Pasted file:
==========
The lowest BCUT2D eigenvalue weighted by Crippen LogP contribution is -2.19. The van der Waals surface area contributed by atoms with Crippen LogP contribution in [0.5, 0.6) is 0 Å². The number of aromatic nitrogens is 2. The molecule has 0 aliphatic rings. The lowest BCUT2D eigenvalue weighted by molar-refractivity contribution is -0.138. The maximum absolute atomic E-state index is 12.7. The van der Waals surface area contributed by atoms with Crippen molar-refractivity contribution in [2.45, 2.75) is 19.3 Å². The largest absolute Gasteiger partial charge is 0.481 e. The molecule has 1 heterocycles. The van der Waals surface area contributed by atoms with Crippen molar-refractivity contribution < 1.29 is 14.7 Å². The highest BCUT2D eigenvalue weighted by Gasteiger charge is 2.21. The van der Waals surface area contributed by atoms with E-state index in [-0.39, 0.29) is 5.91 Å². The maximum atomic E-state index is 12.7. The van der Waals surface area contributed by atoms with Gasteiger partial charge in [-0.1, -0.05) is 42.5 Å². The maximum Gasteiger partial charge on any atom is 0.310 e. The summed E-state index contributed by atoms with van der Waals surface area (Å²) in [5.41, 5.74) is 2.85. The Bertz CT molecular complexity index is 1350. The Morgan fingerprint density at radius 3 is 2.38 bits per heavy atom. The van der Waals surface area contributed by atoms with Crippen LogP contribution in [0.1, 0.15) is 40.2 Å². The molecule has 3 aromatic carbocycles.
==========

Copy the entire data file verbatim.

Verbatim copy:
The lowest BCUT2D eigenvalue weighted by Crippen LogP contribution is -2.19. The van der Waals surface area contributed by atoms with Crippen LogP contribution in [0.5, 0.6) is 0 Å². The number of aromatic nitrogens is 2. The molecule has 0 aliphatic rings. The lowest BCUT2D eigenvalue weighted by molar-refractivity contribution is -0.138. The maximum absolute atomic E-state index is 12.7. The van der Waals surface area contributed by atoms with Crippen molar-refractivity contribution in [2.45, 2.75) is 19.3 Å². The largest absolute Gasteiger partial charge is 0.481 e. The molecule has 1 heterocycles. The van der Waals surface area contributed by atoms with Crippen molar-refractivity contribution < 1.29 is 14.7 Å². The highest BCUT2D eigenvalue weighted by Gasteiger charge is 2.21. The van der Waals surface area contributed by atoms with E-state index in [-0.39, 0.29) is 5.91 Å². The maximum atomic E-state index is 12.7. The van der Waals surface area contributed by atoms with Gasteiger partial charge in [-0.1, -0.05) is 42.5 Å². The maximum Gasteiger partial charge on any atom is 0.310 e. The summed E-state index contributed by atoms with van der Waals surface area (Å²) in [5.41, 5.74) is 2.85. The Bertz CT molecular complexity index is 1350. The Morgan fingerprint density at radius 3 is 2.38 bits per heavy atom. The van der Waals surface area contributed by atoms with Crippen LogP contribution in [0.1, 0.15) is 40.2 Å². The molecule has 3 aromatic carbocycles.